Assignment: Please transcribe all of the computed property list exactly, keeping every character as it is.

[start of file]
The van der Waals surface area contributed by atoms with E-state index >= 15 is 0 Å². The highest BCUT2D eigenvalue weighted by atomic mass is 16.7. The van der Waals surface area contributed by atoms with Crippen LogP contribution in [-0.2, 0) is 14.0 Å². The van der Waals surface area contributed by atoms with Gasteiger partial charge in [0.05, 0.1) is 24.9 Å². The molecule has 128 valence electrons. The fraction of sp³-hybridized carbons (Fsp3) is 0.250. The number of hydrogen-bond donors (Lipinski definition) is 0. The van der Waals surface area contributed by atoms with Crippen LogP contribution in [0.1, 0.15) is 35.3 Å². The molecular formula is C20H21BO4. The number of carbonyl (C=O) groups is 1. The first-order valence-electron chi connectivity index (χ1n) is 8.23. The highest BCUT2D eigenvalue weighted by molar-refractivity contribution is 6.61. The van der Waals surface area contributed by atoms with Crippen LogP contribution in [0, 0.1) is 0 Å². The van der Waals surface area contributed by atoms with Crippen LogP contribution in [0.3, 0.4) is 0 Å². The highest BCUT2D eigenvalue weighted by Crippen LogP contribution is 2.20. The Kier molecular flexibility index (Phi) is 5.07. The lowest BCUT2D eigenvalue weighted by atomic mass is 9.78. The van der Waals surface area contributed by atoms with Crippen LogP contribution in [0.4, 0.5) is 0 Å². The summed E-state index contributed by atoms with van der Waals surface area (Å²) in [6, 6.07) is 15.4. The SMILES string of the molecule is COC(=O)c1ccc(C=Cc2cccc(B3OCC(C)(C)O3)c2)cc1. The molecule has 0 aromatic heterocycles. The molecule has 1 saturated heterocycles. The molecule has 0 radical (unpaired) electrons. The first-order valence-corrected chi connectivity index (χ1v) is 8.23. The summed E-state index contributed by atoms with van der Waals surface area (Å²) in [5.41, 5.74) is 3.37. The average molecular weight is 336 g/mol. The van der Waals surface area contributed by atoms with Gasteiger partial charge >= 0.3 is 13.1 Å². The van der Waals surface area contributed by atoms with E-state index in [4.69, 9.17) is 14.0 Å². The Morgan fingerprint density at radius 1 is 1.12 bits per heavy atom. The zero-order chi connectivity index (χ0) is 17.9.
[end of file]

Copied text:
The van der Waals surface area contributed by atoms with E-state index >= 15 is 0 Å². The highest BCUT2D eigenvalue weighted by atomic mass is 16.7. The van der Waals surface area contributed by atoms with Crippen LogP contribution in [-0.2, 0) is 14.0 Å². The van der Waals surface area contributed by atoms with Gasteiger partial charge in [0.05, 0.1) is 24.9 Å². The molecule has 128 valence electrons. The fraction of sp³-hybridized carbons (Fsp3) is 0.250. The number of hydrogen-bond donors (Lipinski definition) is 0. The van der Waals surface area contributed by atoms with Crippen LogP contribution in [0.1, 0.15) is 35.3 Å². The molecular formula is C20H21BO4. The number of carbonyl (C=O) groups is 1. The first-order valence-electron chi connectivity index (χ1n) is 8.23. The highest BCUT2D eigenvalue weighted by molar-refractivity contribution is 6.61. The van der Waals surface area contributed by atoms with Crippen LogP contribution in [0, 0.1) is 0 Å². The van der Waals surface area contributed by atoms with Crippen LogP contribution in [0.3, 0.4) is 0 Å². The highest BCUT2D eigenvalue weighted by Crippen LogP contribution is 2.20. The Kier molecular flexibility index (Phi) is 5.07. The lowest BCUT2D eigenvalue weighted by atomic mass is 9.78. The van der Waals surface area contributed by atoms with Crippen LogP contribution in [0.4, 0.5) is 0 Å². The summed E-state index contributed by atoms with van der Waals surface area (Å²) in [6, 6.07) is 15.4. The SMILES string of the molecule is COC(=O)c1ccc(C=Cc2cccc(B3OCC(C)(C)O3)c2)cc1. The molecule has 0 aromatic heterocycles. The molecule has 1 saturated heterocycles. The molecule has 0 radical (unpaired) electrons. The first-order valence-corrected chi connectivity index (χ1v) is 8.23. The summed E-state index contributed by atoms with van der Waals surface area (Å²) in [5.41, 5.74) is 3.37. The average molecular weight is 336 g/mol. The van der Waals surface area contributed by atoms with Gasteiger partial charge >= 0.3 is 13.1 Å². The van der Waals surface area contributed by atoms with E-state index in [4.69, 9.17) is 14.0 Å². The Morgan fingerprint density at radius 1 is 1.12 bits per heavy atom. The zero-order chi connectivity index (χ0) is 17.9.